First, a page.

2018 was the year of debuts and series finales. There were sooo many great releases! Yet with so little time and over 2,000 books on my TBR pile– including half-started series I was already invested in– I did not get through a lot of them. Instead, I focused on books published earlier in this decade that I’ve been meaning to read but never did. Thus, my list is a mix of underhyped books and popular ones. Without further ado, I give you my top books of 2018.
While pirate stories are not my usual cup of tea, Daughter of the Pirate King hooked me from the beginning. There’s something to be said about a heroine who chooses to play into others’ perception of them as Alosa does. I absolutely adored that instead of a damsel in distress or a completely independent heroine, we have one that can play both angles.
One of my favorite aspects of the book was a reveal quarter-book pertaining to Alosa that changed how I looked at her– for the better. Not only did it make for a lot of quotable moments but it made me admire her more for staying true to who she is and who she wants to be.
Before I go on about how much I loved this book, know that it’s a novella. However, I couldn’t in good conscious rank the first book in the series after it’s lackluster performance. This novella is what brings life, depth, and foundation to the world that Mafi began in Shatter Me, particularly Warner.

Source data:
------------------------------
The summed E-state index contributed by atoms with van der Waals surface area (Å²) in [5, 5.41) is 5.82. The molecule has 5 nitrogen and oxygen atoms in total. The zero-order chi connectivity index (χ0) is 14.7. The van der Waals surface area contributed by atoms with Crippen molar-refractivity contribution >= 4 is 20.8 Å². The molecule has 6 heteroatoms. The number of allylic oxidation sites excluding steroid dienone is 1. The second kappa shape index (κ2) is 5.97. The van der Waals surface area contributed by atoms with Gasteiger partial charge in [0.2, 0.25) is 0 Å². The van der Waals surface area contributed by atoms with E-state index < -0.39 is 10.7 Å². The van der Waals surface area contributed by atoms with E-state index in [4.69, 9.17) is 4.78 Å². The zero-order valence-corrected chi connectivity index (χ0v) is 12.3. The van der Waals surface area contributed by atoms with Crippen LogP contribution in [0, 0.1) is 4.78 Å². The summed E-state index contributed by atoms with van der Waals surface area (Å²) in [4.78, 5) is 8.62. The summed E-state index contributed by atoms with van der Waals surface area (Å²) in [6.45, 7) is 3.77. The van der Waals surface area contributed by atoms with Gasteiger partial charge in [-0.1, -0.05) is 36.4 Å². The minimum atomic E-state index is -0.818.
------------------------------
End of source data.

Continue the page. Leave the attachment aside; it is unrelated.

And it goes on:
Warner is a complex character that did not fully explore in Shatter Me. His obsession with Juliette is used to make him susceptible to anything revolving her. It’s not until Destroy Me that we understand where his obsession comes from. More importantly, that he’s aware of his obsession and why he looks at it as something deeper and less creepy than an obsession. There’s a clarity amidst our perception of his madness that makes him a worthy adversary.
Up until September, I hadn’t heard about Sarah J. Maas. Once I joined the book community, though, it was hard to escape hearing either of these. I picked up A Court of Thorns and Roses to see what all the talk was about.
For the first half of the book, I thought I’d fall into the minority who disliked A Court of Thorns and Roses. Then… then, the book picked up pace. Events took place. Characters did things. Curses went acursing. It was then that I couldn’t stop reading. Sarah J. Maas built a spell-binding fae world that’s seductive, thorns and all.
It may have been higher on my list had the first half been shorter or had more development.
This is another book I feared I’d hate up until the halfway point. While I understood Holly Black was setting up the world, character relationships, and the seeds for the later part of the book, the first half was dull. Holly spent a significant portion of the book weaving Elfhame. From it’s sickeningly beauty to debauched revelry to the beauty that bewitches mortals. I enjoyed it– to an extent. I would have preferred to see more of the secondary characters than of Faerieland.